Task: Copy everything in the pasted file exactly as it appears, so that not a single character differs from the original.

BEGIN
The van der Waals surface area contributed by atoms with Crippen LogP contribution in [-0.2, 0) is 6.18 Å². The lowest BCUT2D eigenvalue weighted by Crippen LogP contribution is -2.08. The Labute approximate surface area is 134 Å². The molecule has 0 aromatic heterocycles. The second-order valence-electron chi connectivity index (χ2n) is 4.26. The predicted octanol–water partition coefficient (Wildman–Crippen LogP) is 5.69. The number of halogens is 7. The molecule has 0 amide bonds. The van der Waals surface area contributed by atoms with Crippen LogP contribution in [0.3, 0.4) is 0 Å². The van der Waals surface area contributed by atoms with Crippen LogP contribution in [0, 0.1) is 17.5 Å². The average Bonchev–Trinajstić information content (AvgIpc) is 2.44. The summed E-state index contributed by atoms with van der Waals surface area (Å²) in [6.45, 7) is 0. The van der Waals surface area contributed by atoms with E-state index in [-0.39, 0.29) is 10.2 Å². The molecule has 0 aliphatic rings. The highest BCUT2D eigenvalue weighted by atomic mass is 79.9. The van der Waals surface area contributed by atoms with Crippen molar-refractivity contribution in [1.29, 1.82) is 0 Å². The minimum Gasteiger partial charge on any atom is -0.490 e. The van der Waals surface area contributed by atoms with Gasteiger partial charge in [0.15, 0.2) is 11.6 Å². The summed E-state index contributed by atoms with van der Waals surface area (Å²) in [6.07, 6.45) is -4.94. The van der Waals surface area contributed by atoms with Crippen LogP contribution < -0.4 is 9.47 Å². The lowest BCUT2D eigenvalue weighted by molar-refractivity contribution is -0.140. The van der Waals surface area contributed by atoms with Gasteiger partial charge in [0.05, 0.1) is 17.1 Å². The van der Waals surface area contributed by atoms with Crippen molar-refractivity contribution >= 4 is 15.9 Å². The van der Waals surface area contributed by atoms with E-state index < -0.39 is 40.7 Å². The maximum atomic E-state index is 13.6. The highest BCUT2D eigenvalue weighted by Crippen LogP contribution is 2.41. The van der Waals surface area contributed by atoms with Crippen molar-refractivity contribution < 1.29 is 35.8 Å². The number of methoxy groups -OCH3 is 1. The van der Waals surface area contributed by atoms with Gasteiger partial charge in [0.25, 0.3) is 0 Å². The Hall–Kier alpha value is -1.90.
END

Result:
The van der Waals surface area contributed by atoms with Crippen LogP contribution in [-0.2, 0) is 6.18 Å². The lowest BCUT2D eigenvalue weighted by Crippen LogP contribution is -2.08. The Labute approximate surface area is 134 Å². The molecule has 0 aromatic heterocycles. The second-order valence-electron chi connectivity index (χ2n) is 4.26. The predicted octanol–water partition coefficient (Wildman–Crippen LogP) is 5.69. The number of halogens is 7. The molecule has 0 amide bonds. The van der Waals surface area contributed by atoms with Crippen LogP contribution in [0.3, 0.4) is 0 Å². The van der Waals surface area contributed by atoms with Crippen LogP contribution in [0, 0.1) is 17.5 Å². The average Bonchev–Trinajstić information content (AvgIpc) is 2.44. The summed E-state index contributed by atoms with van der Waals surface area (Å²) in [6.45, 7) is 0. The van der Waals surface area contributed by atoms with E-state index in [-0.39, 0.29) is 10.2 Å². The molecule has 0 aliphatic rings. The highest BCUT2D eigenvalue weighted by atomic mass is 79.9. The van der Waals surface area contributed by atoms with Crippen molar-refractivity contribution in [1.29, 1.82) is 0 Å². The minimum Gasteiger partial charge on any atom is -0.490 e. The van der Waals surface area contributed by atoms with Gasteiger partial charge in [0.15, 0.2) is 11.6 Å². The summed E-state index contributed by atoms with van der Waals surface area (Å²) in [6.07, 6.45) is -4.94. The van der Waals surface area contributed by atoms with Crippen LogP contribution < -0.4 is 9.47 Å². The lowest BCUT2D eigenvalue weighted by molar-refractivity contribution is -0.140. The van der Waals surface area contributed by atoms with Gasteiger partial charge in [0.05, 0.1) is 17.1 Å². The van der Waals surface area contributed by atoms with Crippen molar-refractivity contribution >= 4 is 15.9 Å². The van der Waals surface area contributed by atoms with E-state index < -0.39 is 40.7 Å². The maximum atomic E-state index is 13.6. The highest BCUT2D eigenvalue weighted by Crippen LogP contribution is 2.41. The van der Waals surface area contributed by atoms with Crippen molar-refractivity contribution < 1.29 is 35.8 Å². The number of methoxy groups -OCH3 is 1. The van der Waals surface area contributed by atoms with Gasteiger partial charge in [0.25, 0.3) is 0 Å². The Hall–Kier alpha value is -1.90.